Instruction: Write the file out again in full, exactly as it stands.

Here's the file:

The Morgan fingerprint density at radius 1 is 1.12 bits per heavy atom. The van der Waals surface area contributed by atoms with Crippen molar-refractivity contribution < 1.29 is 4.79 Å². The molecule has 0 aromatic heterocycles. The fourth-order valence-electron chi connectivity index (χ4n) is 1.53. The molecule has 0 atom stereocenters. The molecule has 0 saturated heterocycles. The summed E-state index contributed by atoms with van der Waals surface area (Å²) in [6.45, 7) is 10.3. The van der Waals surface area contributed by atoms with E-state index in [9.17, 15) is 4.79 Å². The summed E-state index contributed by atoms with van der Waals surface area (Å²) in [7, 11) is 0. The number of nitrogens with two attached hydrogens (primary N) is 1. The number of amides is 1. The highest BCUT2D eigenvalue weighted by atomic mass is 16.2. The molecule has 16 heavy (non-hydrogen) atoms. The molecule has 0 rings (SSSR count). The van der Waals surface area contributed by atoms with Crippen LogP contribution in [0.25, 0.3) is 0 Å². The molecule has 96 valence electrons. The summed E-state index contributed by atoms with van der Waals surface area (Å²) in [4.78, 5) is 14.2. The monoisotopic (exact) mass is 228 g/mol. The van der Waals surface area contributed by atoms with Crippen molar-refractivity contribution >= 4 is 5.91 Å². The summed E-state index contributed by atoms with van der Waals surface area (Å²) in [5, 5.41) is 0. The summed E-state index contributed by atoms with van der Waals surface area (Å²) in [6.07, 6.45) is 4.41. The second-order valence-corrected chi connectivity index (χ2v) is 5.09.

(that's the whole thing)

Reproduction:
The Morgan fingerprint density at radius 1 is 1.12 bits per heavy atom. The van der Waals surface area contributed by atoms with Crippen molar-refractivity contribution < 1.29 is 4.79 Å². The molecule has 0 aromatic heterocycles. The fourth-order valence-electron chi connectivity index (χ4n) is 1.53. The molecule has 0 atom stereocenters. The molecule has 0 saturated heterocycles. The summed E-state index contributed by atoms with van der Waals surface area (Å²) in [6.45, 7) is 10.3. The van der Waals surface area contributed by atoms with E-state index in [9.17, 15) is 4.79 Å². The summed E-state index contributed by atoms with van der Waals surface area (Å²) in [7, 11) is 0. The number of nitrogens with two attached hydrogens (primary N) is 1. The number of amides is 1. The highest BCUT2D eigenvalue weighted by atomic mass is 16.2. The molecule has 16 heavy (non-hydrogen) atoms. The molecule has 0 rings (SSSR count). The van der Waals surface area contributed by atoms with Crippen LogP contribution in [0.25, 0.3) is 0 Å². The molecule has 96 valence electrons. The summed E-state index contributed by atoms with van der Waals surface area (Å²) in [4.78, 5) is 14.2. The monoisotopic (exact) mass is 228 g/mol. The van der Waals surface area contributed by atoms with Crippen molar-refractivity contribution >= 4 is 5.91 Å². The summed E-state index contributed by atoms with van der Waals surface area (Å²) in [5, 5.41) is 0. The summed E-state index contributed by atoms with van der Waals surface area (Å²) in [6.07, 6.45) is 4.41. The second-order valence-corrected chi connectivity index (χ2v) is 5.09.